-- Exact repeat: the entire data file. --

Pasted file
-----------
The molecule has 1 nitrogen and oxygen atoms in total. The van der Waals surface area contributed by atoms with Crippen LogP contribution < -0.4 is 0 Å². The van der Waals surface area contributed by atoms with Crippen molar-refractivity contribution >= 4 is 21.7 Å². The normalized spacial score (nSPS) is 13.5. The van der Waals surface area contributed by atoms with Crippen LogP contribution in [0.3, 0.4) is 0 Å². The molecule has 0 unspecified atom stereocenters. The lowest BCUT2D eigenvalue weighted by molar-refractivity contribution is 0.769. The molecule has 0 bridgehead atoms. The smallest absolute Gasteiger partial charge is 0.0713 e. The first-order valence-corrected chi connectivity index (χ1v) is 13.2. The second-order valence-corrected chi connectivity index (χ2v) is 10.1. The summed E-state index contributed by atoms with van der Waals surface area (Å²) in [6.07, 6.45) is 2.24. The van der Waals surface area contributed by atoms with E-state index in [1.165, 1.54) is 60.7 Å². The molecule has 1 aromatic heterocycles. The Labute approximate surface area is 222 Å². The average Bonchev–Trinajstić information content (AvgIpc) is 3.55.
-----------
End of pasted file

The molecule has 1 nitrogen and oxygen atoms in total. The van der Waals surface area contributed by atoms with Crippen LogP contribution < -0.4 is 0 Å². The van der Waals surface area contributed by atoms with Crippen molar-refractivity contribution >= 4 is 21.7 Å². The normalized spacial score (nSPS) is 13.5. The van der Waals surface area contributed by atoms with Crippen LogP contribution in [0.3, 0.4) is 0 Å². The molecule has 0 unspecified atom stereocenters. The lowest BCUT2D eigenvalue weighted by molar-refractivity contribution is 0.769. The molecule has 0 bridgehead atoms. The smallest absolute Gasteiger partial charge is 0.0713 e. The first-order valence-corrected chi connectivity index (χ1v) is 13.2. The second-order valence-corrected chi connectivity index (χ2v) is 10.1. The summed E-state index contributed by atoms with van der Waals surface area (Å²) in [6.07, 6.45) is 2.24. The van der Waals surface area contributed by atoms with E-state index in [1.165, 1.54) is 60.7 Å². The molecule has 1 aromatic heterocycles. The Labute approximate surface area is 222 Å². The average Bonchev–Trinajstić information content (AvgIpc) is 3.55.